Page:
I have to admit that I don't find it appealing to consider a future in which we'll all be driving electric cars.
I don't have anything against using electrically powered public transportation, and I do so regularly. But an electric car? Aren't they completely sterile, bereft of any emotion, just another appliance?
Anyone harboring such misconceptions needs to take a test drive in a Tesla Roadster.
The all-electric sports car, which based on the Lotus Elise, boasts acceleration on a par with a Ferrari. Tesla says its 225-kilowatt (302 hp) electric motor propels it from 0 to 100 kilometers an hour, or 62.5 mph, in 3.9 seconds.
On a company-sponsored test drive in Munich, the car offered the emotional, heart-pounding ride of a street racer. Unfortunately, the drive also illustrated the car's technical weaknesses.
Of the three test cars offered at the Tesla presentation, one did not start. Another, after a fairly short drive on the freeway, emitted smoke from the battery compartment in the rear, where 7,000 lithium ion batteries are bound together.
Although lithium ion batteries offer superior range and performance to nickel-metal hydride or lead-acid ones, they are complex, expensive and somewhat prone to fires.
When the Tesla functioned, it functioned well. But as the glitches demonstrated, it hardly seems suited to volume production at this time.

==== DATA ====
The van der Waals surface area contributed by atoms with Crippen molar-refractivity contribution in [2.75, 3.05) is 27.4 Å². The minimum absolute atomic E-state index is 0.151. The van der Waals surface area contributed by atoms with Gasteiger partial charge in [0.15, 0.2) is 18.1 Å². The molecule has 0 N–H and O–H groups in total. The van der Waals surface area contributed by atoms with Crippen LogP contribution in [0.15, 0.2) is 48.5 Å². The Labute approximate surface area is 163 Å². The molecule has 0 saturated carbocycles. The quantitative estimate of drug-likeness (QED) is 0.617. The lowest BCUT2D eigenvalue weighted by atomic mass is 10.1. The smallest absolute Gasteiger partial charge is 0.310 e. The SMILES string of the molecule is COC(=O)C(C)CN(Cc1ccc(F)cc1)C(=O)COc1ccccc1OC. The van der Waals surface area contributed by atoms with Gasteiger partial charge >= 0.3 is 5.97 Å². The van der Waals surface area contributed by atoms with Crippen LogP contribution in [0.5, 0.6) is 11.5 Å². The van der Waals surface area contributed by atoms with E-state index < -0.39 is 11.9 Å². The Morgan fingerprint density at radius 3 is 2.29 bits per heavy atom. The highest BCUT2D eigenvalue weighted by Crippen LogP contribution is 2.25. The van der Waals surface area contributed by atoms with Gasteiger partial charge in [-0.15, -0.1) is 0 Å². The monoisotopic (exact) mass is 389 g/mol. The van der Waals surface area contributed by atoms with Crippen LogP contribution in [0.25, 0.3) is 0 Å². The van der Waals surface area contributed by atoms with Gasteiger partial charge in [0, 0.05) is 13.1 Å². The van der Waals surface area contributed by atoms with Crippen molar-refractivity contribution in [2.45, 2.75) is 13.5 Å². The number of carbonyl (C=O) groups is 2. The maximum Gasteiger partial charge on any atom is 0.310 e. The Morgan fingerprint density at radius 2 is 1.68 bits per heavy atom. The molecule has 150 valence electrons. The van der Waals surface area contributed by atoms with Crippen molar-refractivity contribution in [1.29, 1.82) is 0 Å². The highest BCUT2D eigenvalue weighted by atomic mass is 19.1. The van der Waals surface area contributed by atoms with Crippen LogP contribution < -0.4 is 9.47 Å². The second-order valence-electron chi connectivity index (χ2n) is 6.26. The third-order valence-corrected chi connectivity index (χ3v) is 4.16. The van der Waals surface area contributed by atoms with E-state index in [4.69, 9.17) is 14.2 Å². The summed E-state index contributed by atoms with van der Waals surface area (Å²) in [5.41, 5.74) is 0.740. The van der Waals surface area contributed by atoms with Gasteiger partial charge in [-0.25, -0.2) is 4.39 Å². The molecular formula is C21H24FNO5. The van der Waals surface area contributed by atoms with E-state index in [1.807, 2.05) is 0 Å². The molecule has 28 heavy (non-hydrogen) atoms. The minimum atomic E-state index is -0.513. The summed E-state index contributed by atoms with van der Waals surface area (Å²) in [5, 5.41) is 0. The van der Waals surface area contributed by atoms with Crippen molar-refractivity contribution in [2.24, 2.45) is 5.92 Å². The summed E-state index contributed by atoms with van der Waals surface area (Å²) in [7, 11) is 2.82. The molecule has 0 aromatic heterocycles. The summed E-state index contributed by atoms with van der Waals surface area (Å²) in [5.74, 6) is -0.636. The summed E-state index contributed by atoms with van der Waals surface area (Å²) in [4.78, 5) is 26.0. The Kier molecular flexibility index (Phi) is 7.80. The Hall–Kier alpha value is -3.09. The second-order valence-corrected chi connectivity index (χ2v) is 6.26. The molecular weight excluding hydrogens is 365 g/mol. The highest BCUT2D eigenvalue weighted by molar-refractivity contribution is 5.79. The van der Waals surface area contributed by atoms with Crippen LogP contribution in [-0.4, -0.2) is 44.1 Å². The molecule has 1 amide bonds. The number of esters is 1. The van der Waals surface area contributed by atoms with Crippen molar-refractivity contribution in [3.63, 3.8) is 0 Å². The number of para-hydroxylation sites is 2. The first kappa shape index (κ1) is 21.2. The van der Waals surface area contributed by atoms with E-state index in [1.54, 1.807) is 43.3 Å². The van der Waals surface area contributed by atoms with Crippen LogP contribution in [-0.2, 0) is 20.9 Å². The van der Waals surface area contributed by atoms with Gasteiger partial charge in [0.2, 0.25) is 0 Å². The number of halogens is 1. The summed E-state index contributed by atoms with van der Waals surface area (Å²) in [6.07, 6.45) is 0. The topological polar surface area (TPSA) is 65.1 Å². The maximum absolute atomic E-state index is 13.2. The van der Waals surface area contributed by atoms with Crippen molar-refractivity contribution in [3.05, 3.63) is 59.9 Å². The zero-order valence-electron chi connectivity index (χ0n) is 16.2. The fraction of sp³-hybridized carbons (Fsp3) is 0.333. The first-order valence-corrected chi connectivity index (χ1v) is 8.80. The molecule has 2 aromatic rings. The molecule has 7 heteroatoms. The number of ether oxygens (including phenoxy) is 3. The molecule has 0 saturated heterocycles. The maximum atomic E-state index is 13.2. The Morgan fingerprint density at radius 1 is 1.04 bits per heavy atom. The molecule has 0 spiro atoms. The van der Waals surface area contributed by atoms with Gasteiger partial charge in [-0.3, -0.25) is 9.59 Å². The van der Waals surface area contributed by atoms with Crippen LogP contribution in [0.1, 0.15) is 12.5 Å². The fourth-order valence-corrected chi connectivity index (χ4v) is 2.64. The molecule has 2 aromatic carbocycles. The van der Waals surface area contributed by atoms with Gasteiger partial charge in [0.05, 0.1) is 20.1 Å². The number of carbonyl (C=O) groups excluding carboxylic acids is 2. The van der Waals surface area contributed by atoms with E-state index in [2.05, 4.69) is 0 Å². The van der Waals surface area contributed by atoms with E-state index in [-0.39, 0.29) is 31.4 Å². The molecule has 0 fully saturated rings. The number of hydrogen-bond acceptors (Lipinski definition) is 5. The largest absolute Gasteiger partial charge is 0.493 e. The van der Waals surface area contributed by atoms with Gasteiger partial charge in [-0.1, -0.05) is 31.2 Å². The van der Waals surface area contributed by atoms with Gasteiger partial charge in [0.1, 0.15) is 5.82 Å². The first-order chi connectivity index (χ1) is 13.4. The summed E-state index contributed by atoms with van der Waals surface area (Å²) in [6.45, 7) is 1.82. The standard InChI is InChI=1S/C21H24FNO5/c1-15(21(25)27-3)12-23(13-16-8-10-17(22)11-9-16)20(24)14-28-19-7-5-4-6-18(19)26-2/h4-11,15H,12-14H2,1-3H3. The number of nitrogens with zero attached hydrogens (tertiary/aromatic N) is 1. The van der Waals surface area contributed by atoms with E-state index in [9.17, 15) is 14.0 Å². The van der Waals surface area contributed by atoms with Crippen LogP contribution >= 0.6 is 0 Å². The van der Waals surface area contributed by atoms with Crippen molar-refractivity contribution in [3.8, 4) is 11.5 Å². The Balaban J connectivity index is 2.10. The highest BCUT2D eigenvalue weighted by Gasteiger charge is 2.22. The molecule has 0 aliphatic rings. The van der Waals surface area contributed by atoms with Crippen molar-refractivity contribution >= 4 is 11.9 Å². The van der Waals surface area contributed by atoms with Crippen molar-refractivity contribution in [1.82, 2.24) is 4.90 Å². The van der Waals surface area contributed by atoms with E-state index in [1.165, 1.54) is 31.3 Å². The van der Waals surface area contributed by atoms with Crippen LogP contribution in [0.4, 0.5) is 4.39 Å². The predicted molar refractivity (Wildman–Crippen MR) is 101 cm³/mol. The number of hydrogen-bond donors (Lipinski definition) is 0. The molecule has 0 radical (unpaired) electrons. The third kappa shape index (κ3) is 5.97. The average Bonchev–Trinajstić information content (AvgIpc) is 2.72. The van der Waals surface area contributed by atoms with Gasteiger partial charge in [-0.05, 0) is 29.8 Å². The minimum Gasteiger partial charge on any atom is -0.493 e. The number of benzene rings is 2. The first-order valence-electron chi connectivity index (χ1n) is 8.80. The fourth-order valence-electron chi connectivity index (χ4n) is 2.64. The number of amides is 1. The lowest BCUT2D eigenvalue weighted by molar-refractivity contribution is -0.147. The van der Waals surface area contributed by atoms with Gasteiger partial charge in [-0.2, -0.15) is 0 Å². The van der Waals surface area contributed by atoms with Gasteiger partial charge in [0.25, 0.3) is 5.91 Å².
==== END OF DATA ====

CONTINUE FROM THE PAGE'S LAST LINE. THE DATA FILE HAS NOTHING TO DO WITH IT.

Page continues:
In the future, major technological advances in the automobile will continue to come from large auto companies and suppliers, and not from small high-tech firms in California.
Developing and building a car requires thousands of experts and huge investment. It's totally different from writing a new computer program or designing a mobile phone with a camera or an MP3 player.
Suppliers such as Robert Bosch, Continental and Johnson Controls-Saft are investing hundreds of millions of euros to develop electric-drive systems built around lithium ion batteries. Next year, Mercedes-Benz will begin selling a hybrid S class powered by Continental's battery pack.
This kind of vehicle will make up an interesting market niche in the next 20 years.
The electric car is just one of many building blocks in the future of the auto industry, but it is one with which you can have fun.
You may e-mail Guido Reinking at [email protected]